Missouri courts have not considered the precise questions that have been presented here. However, there is substantial authority found to support the trial court's action in the present instance. The leading case on the subject is Shacter v. Richter, 271 Minn. 87, 135 N.W.2d 66, decided in 1965 by the Supreme Court of Minnesota. That decision not only supports our own interpretation of Civil Rule 66.01(b), but also is well-reasoned authority that consolidation of actions by the trial court under conditions of law and fact existing in this proceeding is not an abuse of discretion. The facts and issues raised in Shacter are identical with those found in the case before us. There a plaintiff sustained injuries in two separate automobile accidents which occurred over three years apart. After filing separate suits for her damages, plaintiff filed a motion for consolidation supported by allegations that "the injuries sustained in the second accident involved an aggravation of injuries sustained in the first accident." The trial court sustained the motion and consolidated the actions under Rule 42.01, Rules of (Minnesota) Civil Procedure, which is identical with Missouri Civil Rule 66.01(b). Both rules are identical with Federal Rule 42(a). Thereafter at defendants' instance the Supreme Court issued a preliminary writ of prohibition raising the issue as to whether the trial court exceeded its jurisdiction by consolidating the two separate actions for trial. It was argued in that proceeding (as relators do here) that the application of Minnesota's Rule 42.01 was circumscribed and limited by Minnesota's Rule 20.01 which, in the identical language of Missouri Civil Rule 52.05, permits joinder of claims and parties at the instance of the parties themselves. Ruling that issue as we have done, the court in its majority opinion commented as follows:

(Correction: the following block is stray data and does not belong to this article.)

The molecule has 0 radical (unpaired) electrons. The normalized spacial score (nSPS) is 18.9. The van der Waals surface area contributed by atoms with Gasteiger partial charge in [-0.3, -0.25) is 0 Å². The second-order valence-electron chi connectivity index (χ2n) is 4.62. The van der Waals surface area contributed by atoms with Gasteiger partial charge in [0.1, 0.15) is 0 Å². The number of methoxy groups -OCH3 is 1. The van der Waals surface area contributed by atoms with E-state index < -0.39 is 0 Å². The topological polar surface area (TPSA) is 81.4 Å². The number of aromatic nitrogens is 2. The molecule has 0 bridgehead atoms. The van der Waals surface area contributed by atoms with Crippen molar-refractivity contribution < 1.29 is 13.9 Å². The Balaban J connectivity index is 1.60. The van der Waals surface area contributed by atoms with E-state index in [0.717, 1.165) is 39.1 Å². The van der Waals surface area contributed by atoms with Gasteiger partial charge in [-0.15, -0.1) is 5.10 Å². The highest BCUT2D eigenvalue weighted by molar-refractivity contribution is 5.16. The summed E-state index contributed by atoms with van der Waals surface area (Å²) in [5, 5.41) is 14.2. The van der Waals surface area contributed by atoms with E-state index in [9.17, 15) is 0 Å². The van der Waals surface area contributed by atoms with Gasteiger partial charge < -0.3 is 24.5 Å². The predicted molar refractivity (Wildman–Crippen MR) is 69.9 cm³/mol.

"This matter is before us on a writ of prohibition which raises the issue as to whether the trial court exceeded its jurisdiction in consolidating two separate actions for trial. * * * The defendants ask us to hold in effect that consolidation under Rule 42.01 may be ordered only where the actions arise out of the same transactions and might have been joined in the first instance. It should be observed at the outset that Rule 42.01 is the same as Federal Rule 42(a). In 2B Barron & Holtzoff, Federal Practice and Procedure (Rules ed.) ยง 941, p. 172, it is pointed out that consolidation may be used under circumstances where several actions are ordered `to be tried together but each retains its separate character and requires the entry of a separate judgment. This type of consolidation does not merge the suits into a single action, or cause the parties to one action to be parties to another.' It is apparently in this sense that the trial court ordered the consolidation, assuming that the separate issues with reference to liability could be fairly tried together and that there could also be a determination as to how much each defendant contributed to the plaintiff's injuries. The trial court apparently concluded that the consolidation was permissible in that there was a common question of fact as to damages. * * * "We cannot agree with the defendants that the test for consolidation is whether the parties might have been originally joined in the same action. Rule 42.01 gives the trial court wide discretion in ordering consolidation. While the concepts of joinder and consolidation complement each other and overlap, they are nonetheless distinct. Consolidation is wider in scope. The fact that the dimensions of the separate actions may not be in all respects the same does not prevent consolidation if there exists between them the `common question of law or fact.' Here, *143 as in Stanford v. Tennessee Valley Authority, supra, (18 F.R.D. 152) the common question relates to damages. In that case the court said (18 F.R.D. 155): `The apparent contention of the defendants is that they would be prejudiced by a joint trial because of the difficulty in determining the responsibility of each defendant on account of its alleged contribution to the plaintiffs' damage. `Concededly, in cases of this nature, there is the inherent difficulty of segregating and determining the nature and extent of the contribution made by each party to the common nuisance. This difficulty, however, would not be altogether removed if the claims were tried separately. If the claim against one defendant should be separately tried, the jury would still be confronted with the necessity of determining whether the plaintiffs' damage was caused by the defendant before the Court, or whether it was caused by the other defendant not before the Court. There would also exist the necessity of determining the extent that the activities of the defendant on trial contributed to the plaintiffs' damage as contrasted with the activities of the defendant not on trial.'